Jessica Black and Jennifer Barnes of the University of Oklahoma have reported an interesting experiment in which they replicated the study by David Kidd and Emanuele Castano (2013) to find that reading fiction improves empathy and theory-of-mind. As well as this replication, Black and Barnes also tested whether reading fiction, or non-fiction, was able to improve cognition more generally. To do this, as well as the outcome measure of empathy and theory-of-mind, Baron-Cohen et al’s (2001) Mind in the Eyes test, they also applied another outcome measure, of understanding intuitive physics.
Black and Barnes had 91 participants in their experiment. Each one read two literary stories and two non-fictional essays, in two sessions. In the first session they were randomly assigned to read either a fictional short story or a non-fiction essay. After reading, they were randomly assigned to complete either the Mind in the Eyes test or intuitive physics test. They then did some other tests. and then read another text: a second short story if they had previously read a short story or a second essay if they had previously read an essay, and were given an outcome test of the kind they had not taken after reading their first text. After a break, the participants had a second session of reading and outcome testing. Those who had previously read fiction read non-fiction essays, and vice versa.
The main results were that reading fiction, but not non-fiction, improved people’s empathy and theory-of-mind in terms of their scores on the Mind in the Eyes test, but neither fiction nor non-fiction helped improve people’s understanding of intuitive physics. In the series of studies begun by Mar et al. (2006), in which an association was found of reading fiction with empathy and theory-of-mind, the assumption was that because fiction is largely about selves in the social world, then the main outcome would be in the social domain. But perhaps the effect was not just for reasoning in the social domain; what about reasoning more generally? Black’s and Barnes’s results correspond with those of a study by Raymond Mar, reported in his PhD thesis (2007), that neither fiction nor non-fiction reading had any effect on analytical reasoning as measured by a test taken by intending law students.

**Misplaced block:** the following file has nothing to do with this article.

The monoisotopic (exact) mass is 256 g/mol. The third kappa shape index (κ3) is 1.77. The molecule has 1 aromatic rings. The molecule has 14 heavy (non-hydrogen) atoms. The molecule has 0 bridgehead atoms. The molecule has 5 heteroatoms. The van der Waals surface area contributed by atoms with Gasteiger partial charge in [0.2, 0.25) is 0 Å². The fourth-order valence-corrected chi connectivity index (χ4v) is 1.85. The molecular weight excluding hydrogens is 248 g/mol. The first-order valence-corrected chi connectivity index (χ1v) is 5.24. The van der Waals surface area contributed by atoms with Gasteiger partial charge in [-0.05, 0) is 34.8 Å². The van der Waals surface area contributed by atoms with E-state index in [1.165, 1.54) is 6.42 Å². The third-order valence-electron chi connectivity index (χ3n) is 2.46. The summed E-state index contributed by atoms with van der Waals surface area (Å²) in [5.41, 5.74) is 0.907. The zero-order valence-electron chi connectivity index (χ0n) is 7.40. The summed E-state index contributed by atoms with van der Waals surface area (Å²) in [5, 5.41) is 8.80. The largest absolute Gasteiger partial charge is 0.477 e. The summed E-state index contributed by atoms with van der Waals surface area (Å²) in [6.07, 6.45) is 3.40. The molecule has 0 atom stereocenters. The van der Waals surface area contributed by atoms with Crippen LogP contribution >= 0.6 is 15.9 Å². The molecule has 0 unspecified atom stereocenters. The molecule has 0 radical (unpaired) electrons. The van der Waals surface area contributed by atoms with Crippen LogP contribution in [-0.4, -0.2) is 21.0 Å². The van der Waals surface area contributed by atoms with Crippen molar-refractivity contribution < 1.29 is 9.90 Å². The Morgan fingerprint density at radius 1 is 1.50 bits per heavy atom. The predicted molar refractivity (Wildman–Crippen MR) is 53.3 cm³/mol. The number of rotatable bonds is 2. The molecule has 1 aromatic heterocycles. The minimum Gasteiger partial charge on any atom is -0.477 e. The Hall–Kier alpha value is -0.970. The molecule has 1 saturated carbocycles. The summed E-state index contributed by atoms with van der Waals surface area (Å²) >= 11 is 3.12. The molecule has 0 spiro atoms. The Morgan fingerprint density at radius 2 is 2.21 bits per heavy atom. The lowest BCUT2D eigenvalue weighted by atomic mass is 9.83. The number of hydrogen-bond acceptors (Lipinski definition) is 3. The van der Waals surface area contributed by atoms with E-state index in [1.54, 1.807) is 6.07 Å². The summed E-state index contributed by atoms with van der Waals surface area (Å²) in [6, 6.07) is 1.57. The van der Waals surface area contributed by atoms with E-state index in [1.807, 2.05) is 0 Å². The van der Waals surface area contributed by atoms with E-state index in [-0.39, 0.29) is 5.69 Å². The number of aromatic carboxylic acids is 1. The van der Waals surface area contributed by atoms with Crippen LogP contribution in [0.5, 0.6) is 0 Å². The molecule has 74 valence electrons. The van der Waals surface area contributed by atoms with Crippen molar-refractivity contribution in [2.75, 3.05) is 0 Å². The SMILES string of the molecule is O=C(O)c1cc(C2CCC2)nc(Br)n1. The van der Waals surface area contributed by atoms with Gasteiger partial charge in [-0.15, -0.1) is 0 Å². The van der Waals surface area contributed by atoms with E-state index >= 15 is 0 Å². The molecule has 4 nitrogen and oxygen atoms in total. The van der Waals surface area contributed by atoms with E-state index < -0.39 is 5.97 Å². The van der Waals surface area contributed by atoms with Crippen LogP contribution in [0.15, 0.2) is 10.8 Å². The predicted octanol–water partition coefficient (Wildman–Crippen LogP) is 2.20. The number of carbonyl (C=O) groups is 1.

Reading fiction has now been shown to have replicable effects on empathy and theory-of-mind. The question of whether it has non-social effects has now been tested for analytical reasoning and intuitive physics. But might there be other effects?
Baron-Cohen, S., Wheelwright, S., Hill, J., Raste, Y., & Plumb, I. (2001). The “Reading the Mind in the Eyes” Test Revised version: A study with normal adults, and adults with Asperger's syndrome or high-functioning autism. Journal of Child Psychology and Psychiatry, 42, 241-251.
Black, J. E., & Barnes, J. L. (2015). The effects of reading material on social and non-social cognition. Poetics, 52, 32-43.
Kidd, D. C., & Castano, E. (2013). Reading literary fiction improves theory of mind. Science, 342, 377-380.
Mar, R.A. (2007). Simulation-based theories of narrative comprehension: Evidence and implications. Unpublished doctoral dissertation, University of Toronto.
Mar, R. A., Oatley, K., Hirsh, J., dela Paz, J., & Peterson, J. B. (2006). Bookworms versus nerds: Exposure to fiction versus non-fiction, divergent associations with social ability, and the simulation of fictional social worlds. Journal of Research in Personality, 40, 694-712.
Image: Shakespeare and Company Bookshop in Paris